Achieving Business Excellence with John Spence

How To Achieve Customer Service Success

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shutterstock_2246461dqs72I think pretty much every business understands that giving great customer service is important. However, it confuses me why so few businesses actually deliver consistently good (not even great – just good) customer service when they know it is critical to their success. In my opinion, I think it’s because they have skipped some of the fundamental elements of creating a culture of great service, they simply talk about how important service is, but do not do the things necessary to achieve a high level of superb customer service. Here are a few questions to get you thinking about how well you have prepared your employees to consistently deliver an absolutely delightful shopping, buying and owning experience for your customers.

  • Does your company have a written Customer Service Credo that clearly explains exactly how your business and employees should be treating customers?
  • Has everyone been thoroughly trained (with plenty of on-going training) on all of the things they need to do in order to meet or exceed your Customer Service Credo?
  • Do they have all the resources they need to deliver the level of service you have promised your customers?
  • Do you specifically hire people that enjoy giving great service?
  • Do you assess your current workers by their ability to deliver superb customer service?
  • Are people who do not deliver great service removed from your company?
  • Do you do a minimum of two customer satisfaction surveys per year?
  • Do you have an awards program for employees that deliver superior customer service?
  • Do you benchmark against other companies that are recognized for customer service excellence?
  • Has your company won any awards recognizing you for great customer service?

If you can say “yes” to all these questions, then you are likely one of the few companies that can actually claim outstanding customer service as one of your unique differentiators in the marketplace. If you answered “no” to several of these questions, you’ve got some work to do.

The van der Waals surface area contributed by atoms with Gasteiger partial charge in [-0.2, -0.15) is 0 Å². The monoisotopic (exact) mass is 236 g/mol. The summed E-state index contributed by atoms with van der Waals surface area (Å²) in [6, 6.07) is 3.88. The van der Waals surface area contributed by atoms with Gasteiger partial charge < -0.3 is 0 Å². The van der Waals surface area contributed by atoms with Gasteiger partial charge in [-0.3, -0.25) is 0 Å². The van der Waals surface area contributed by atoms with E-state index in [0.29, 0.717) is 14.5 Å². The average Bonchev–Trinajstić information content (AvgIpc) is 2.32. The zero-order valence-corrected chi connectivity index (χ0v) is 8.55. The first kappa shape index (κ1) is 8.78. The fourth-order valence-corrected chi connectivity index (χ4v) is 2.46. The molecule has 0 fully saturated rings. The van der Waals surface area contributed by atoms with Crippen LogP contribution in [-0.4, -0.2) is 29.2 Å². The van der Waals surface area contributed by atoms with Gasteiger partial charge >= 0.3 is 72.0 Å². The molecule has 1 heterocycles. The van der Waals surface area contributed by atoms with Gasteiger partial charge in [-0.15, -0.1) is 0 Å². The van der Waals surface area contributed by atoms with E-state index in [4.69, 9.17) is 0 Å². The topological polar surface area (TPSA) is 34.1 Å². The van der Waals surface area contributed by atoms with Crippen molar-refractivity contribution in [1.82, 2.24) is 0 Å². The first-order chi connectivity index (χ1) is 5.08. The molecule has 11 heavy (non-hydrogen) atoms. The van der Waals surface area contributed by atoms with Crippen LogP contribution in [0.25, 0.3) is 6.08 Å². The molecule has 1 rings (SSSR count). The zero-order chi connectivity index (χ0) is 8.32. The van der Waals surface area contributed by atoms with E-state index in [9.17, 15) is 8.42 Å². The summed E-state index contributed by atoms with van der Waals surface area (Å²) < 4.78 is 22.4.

*** By the way, I recently wrote a short and focused e-book on how to build and sustain a winning culture. It sells for just $4.99 and is available on Amazon. Here is a link to learn more about the book: Winning Culture e-book

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Comments

  1. Michal Petras says:

    A great article with spot on points. Simple.

  2. Hi John,

    Another great article!

    There is another question I would add to this list that falls under your question, “Do they have all the resources they need to deliver the level of service you have promised your customers?”

    But I believe this question should be separated out because it’s so important. “Are your leaders trained and incentivized to sustain a positive emotional climate in the workplace?”

    I’ve never seen a workplace culture that is toxic and still has people consistently delivering even “good” customer service.

  3. Karen M. Griffin says:

    All your employees should be ready to provide great service to anyone seeking assistance. A pet peeve of mine is the “It’s not my job” comment. If someone taps you by phone or email or snail mail, you need to take it seriously. That person just might have gotten your name from your boss, the company president, or an important client. You don’t have to do everything yourself if it’s not your job. You just need to make sure that someone handles it. Anyone and everyone in the company or organization has to be ready to offer great service all the time.

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